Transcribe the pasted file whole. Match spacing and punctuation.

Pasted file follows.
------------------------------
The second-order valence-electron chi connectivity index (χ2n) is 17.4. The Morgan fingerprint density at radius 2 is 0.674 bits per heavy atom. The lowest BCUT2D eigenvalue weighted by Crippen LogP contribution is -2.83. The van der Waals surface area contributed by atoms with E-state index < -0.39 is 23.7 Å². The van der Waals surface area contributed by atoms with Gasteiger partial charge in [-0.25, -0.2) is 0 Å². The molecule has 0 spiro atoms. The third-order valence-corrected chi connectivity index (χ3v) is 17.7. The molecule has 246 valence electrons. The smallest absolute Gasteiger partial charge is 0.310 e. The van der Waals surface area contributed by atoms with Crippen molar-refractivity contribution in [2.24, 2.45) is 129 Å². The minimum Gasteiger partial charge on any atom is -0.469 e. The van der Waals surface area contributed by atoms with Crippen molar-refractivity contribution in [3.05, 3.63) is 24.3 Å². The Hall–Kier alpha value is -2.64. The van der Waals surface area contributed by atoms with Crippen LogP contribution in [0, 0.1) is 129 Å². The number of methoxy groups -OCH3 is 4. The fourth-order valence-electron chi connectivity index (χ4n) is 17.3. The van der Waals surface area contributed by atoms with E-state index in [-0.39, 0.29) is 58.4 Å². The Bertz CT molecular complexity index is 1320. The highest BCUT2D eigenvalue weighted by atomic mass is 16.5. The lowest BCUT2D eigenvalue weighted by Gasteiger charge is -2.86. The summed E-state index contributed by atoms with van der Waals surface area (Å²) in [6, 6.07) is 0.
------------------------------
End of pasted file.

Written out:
The second-order valence-electron chi connectivity index (χ2n) is 17.4. The Morgan fingerprint density at radius 2 is 0.674 bits per heavy atom. The lowest BCUT2D eigenvalue weighted by Crippen LogP contribution is -2.83. The van der Waals surface area contributed by atoms with E-state index < -0.39 is 23.7 Å². The van der Waals surface area contributed by atoms with Gasteiger partial charge in [-0.25, -0.2) is 0 Å². The molecule has 0 spiro atoms. The third-order valence-corrected chi connectivity index (χ3v) is 17.7. The molecule has 246 valence electrons. The smallest absolute Gasteiger partial charge is 0.310 e. The van der Waals surface area contributed by atoms with Crippen molar-refractivity contribution in [2.24, 2.45) is 129 Å². The minimum Gasteiger partial charge on any atom is -0.469 e. The van der Waals surface area contributed by atoms with Crippen molar-refractivity contribution in [3.05, 3.63) is 24.3 Å². The Hall–Kier alpha value is -2.64. The van der Waals surface area contributed by atoms with Crippen LogP contribution in [0, 0.1) is 129 Å². The number of methoxy groups -OCH3 is 4. The fourth-order valence-electron chi connectivity index (χ4n) is 17.3. The van der Waals surface area contributed by atoms with E-state index in [-0.39, 0.29) is 58.4 Å². The Bertz CT molecular complexity index is 1320. The highest BCUT2D eigenvalue weighted by atomic mass is 16.5. The lowest BCUT2D eigenvalue weighted by Gasteiger charge is -2.86. The summed E-state index contributed by atoms with van der Waals surface area (Å²) in [6, 6.07) is 0.